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MSG health concerns come under scrutiny

Lana Bandoim's picture

MSG (monosodium glutamate) is a controversial food additive commonly used to enhance products by giving them a savory flavor. Although MSG is typically associated with Chinese restaurants, it can be found in a variety of items ranging from canned soup to processed sausages. The FDA (Food and Drug Administration) labels MSG as generally recognized as safe, but there are reports of reactions to the flavor enhancer.


The European Food Information Council acknowledges that some people are sensitive to monosodium glutamate and can have a reaction to it, but research has not been able to support it. The Mayo Clinic states that a reaction to MSG can include sweating, headaches, nausea, chest pain and other symptoms. However, the Food and Drug Administration considers it under the generally recognized as safe category and allows it to be used in food. Nevertheless, this compound remains controversial and requires more research.

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It is not hard to see the consumer influence on the food industry. For example, all natural beef jerky includes a statement that MSG is not added. More processed foods that commonly rely on monosodium glutamate to enhance the flavor are appearing on the market with new recipes that eliminate MSG. Some consumers are not satisfied with the Food and Drug Administration’s labeling of the compound, and brands are reacting to their demands.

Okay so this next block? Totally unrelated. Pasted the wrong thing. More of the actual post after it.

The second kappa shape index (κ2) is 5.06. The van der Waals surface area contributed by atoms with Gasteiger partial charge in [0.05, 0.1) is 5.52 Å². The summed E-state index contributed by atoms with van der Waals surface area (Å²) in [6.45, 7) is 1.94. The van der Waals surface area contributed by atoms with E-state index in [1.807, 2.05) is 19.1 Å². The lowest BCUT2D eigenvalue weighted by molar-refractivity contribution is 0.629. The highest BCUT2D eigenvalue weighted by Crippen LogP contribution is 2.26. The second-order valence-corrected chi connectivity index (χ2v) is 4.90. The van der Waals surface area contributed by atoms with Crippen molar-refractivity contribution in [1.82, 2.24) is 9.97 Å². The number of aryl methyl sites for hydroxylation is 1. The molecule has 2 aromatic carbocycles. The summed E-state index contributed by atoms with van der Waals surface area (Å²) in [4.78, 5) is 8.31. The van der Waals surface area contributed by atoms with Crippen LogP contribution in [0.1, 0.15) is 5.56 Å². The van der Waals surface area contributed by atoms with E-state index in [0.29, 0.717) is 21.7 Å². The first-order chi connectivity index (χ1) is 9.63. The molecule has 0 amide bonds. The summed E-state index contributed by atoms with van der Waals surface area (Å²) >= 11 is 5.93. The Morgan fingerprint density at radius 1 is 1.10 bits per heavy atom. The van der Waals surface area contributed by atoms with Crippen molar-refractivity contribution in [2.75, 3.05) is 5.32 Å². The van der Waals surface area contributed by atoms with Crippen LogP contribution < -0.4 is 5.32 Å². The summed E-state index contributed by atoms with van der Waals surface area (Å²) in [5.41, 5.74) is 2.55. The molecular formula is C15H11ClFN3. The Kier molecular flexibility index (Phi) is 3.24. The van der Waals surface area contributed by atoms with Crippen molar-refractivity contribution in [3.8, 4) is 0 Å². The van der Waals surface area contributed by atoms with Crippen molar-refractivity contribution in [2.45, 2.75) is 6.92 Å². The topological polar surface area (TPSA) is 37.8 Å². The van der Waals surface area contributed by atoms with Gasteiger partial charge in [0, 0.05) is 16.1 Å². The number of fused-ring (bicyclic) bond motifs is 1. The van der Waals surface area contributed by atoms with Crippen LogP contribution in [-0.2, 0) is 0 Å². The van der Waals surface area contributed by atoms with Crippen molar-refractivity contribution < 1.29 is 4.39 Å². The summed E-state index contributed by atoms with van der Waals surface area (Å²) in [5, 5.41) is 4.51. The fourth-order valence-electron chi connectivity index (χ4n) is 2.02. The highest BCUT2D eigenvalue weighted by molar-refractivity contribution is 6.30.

A study from the University of North Carolina at Chapel Hill revealed that MSG is connected to obesity. Researchers from North Carolina worked with scientists from Northwestern University in Chicago, INTERMAP Cooperative Research Group, Fu Wai Hospital and the Cardiovascular Institute at the Chinese Academy of Medical Sciences. In a group of 750 participants, people who consumed the most MSG were at the highest risk of being obese. Dr. Ka He states: “We found that prevalence of overweight was significantly higher in MSG users than in non-users[.] We saw this risk even when we controlled for physical activity, total calorie intake and other possible explanations for the difference in body mass.” The researcher pointed out questions about many health concerns related to monosodium glutamate are still unanswered.